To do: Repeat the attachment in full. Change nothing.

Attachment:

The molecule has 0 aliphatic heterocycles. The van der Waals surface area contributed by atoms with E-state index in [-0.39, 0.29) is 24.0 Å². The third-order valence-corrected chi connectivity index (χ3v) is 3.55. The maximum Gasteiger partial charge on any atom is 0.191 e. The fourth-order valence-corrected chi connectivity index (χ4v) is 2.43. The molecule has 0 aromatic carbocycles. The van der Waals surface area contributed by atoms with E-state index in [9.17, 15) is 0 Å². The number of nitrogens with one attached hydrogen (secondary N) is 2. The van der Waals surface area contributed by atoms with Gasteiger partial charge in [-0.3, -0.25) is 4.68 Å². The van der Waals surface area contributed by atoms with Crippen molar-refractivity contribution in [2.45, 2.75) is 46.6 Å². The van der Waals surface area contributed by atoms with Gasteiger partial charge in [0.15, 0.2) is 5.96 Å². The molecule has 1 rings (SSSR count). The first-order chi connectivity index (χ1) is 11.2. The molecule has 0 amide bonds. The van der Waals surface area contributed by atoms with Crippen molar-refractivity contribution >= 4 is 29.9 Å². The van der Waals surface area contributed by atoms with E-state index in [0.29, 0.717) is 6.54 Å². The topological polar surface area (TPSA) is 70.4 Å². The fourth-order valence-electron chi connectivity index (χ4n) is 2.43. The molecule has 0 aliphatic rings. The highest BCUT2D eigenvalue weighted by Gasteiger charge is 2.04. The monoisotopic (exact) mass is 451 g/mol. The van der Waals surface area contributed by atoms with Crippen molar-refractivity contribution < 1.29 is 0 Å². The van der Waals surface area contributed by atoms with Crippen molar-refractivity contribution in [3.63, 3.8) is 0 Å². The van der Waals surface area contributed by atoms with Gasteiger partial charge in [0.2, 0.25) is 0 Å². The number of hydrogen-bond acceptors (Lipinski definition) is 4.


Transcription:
The molecule has 0 aliphatic heterocycles. The van der Waals surface area contributed by atoms with E-state index in [-0.39, 0.29) is 24.0 Å². The third-order valence-corrected chi connectivity index (χ3v) is 3.55. The maximum Gasteiger partial charge on any atom is 0.191 e. The fourth-order valence-corrected chi connectivity index (χ4v) is 2.43. The molecule has 0 aromatic carbocycles. The van der Waals surface area contributed by atoms with E-state index in [9.17, 15) is 0 Å². The number of nitrogens with one attached hydrogen (secondary N) is 2. The van der Waals surface area contributed by atoms with Gasteiger partial charge in [-0.3, -0.25) is 4.68 Å². The van der Waals surface area contributed by atoms with Crippen molar-refractivity contribution in [2.45, 2.75) is 46.6 Å². The van der Waals surface area contributed by atoms with Gasteiger partial charge in [0.15, 0.2) is 5.96 Å². The molecule has 1 rings (SSSR count). The first-order chi connectivity index (χ1) is 11.2. The molecule has 0 amide bonds. The van der Waals surface area contributed by atoms with Crippen molar-refractivity contribution >= 4 is 29.9 Å². The van der Waals surface area contributed by atoms with E-state index in [0.29, 0.717) is 6.54 Å². The topological polar surface area (TPSA) is 70.4 Å². The fourth-order valence-electron chi connectivity index (χ4n) is 2.43. The molecule has 0 aliphatic rings. The highest BCUT2D eigenvalue weighted by Gasteiger charge is 2.04. The monoisotopic (exact) mass is 451 g/mol. The van der Waals surface area contributed by atoms with Crippen molar-refractivity contribution < 1.29 is 0 Å². The van der Waals surface area contributed by atoms with Crippen molar-refractivity contribution in [3.63, 3.8) is 0 Å². The van der Waals surface area contributed by atoms with Gasteiger partial charge in [0.2, 0.25) is 0 Å². The number of hydrogen-bond acceptors (Lipinski definition) is 4.